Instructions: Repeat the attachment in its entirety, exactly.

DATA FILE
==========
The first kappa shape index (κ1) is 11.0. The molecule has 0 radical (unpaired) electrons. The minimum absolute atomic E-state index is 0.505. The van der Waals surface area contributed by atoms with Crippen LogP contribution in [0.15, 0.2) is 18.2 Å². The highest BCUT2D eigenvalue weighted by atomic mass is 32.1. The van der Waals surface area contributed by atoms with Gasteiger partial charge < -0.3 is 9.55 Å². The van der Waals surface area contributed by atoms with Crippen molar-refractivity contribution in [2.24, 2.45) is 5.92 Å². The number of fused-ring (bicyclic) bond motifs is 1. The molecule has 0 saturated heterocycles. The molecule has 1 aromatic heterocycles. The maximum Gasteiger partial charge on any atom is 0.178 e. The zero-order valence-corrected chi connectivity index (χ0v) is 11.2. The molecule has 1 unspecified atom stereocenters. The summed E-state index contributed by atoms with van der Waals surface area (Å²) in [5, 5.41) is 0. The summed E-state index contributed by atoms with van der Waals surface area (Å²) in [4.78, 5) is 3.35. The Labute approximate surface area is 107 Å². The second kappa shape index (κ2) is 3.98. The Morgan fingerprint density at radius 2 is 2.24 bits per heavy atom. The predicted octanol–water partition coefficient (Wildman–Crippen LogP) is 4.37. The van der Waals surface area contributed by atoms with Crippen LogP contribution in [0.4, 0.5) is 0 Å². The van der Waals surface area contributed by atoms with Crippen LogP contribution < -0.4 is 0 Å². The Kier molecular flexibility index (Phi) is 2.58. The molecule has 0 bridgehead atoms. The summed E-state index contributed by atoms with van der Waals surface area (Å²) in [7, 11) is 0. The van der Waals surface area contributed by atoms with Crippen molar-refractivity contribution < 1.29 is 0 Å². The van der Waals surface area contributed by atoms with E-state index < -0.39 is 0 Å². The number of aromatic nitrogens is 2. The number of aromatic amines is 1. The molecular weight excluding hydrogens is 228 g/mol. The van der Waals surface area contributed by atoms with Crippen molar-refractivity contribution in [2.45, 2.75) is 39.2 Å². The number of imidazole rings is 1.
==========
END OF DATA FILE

The first kappa shape index (κ1) is 11.0. The molecule has 0 radical (unpaired) electrons. The minimum absolute atomic E-state index is 0.505. The van der Waals surface area contributed by atoms with Crippen LogP contribution in [0.15, 0.2) is 18.2 Å². The highest BCUT2D eigenvalue weighted by atomic mass is 32.1. The van der Waals surface area contributed by atoms with Gasteiger partial charge < -0.3 is 9.55 Å². The van der Waals surface area contributed by atoms with Crippen molar-refractivity contribution in [2.24, 2.45) is 5.92 Å². The number of fused-ring (bicyclic) bond motifs is 1. The molecule has 0 saturated heterocycles. The molecule has 1 aromatic heterocycles. The maximum Gasteiger partial charge on any atom is 0.178 e. The zero-order valence-corrected chi connectivity index (χ0v) is 11.2. The molecule has 1 unspecified atom stereocenters. The summed E-state index contributed by atoms with van der Waals surface area (Å²) in [5, 5.41) is 0. The summed E-state index contributed by atoms with van der Waals surface area (Å²) in [4.78, 5) is 3.35. The Labute approximate surface area is 107 Å². The second kappa shape index (κ2) is 3.98. The Morgan fingerprint density at radius 2 is 2.24 bits per heavy atom. The predicted octanol–water partition coefficient (Wildman–Crippen LogP) is 4.37. The van der Waals surface area contributed by atoms with Crippen LogP contribution in [0.4, 0.5) is 0 Å². The van der Waals surface area contributed by atoms with Crippen LogP contribution < -0.4 is 0 Å². The Kier molecular flexibility index (Phi) is 2.58. The molecule has 0 bridgehead atoms. The summed E-state index contributed by atoms with van der Waals surface area (Å²) in [7, 11) is 0. The van der Waals surface area contributed by atoms with Crippen molar-refractivity contribution < 1.29 is 0 Å². The van der Waals surface area contributed by atoms with E-state index < -0.39 is 0 Å². The number of aromatic nitrogens is 2. The number of aromatic amines is 1. The molecular weight excluding hydrogens is 228 g/mol. The van der Waals surface area contributed by atoms with Crippen molar-refractivity contribution in [2.45, 2.75) is 39.2 Å². The number of imidazole rings is 1.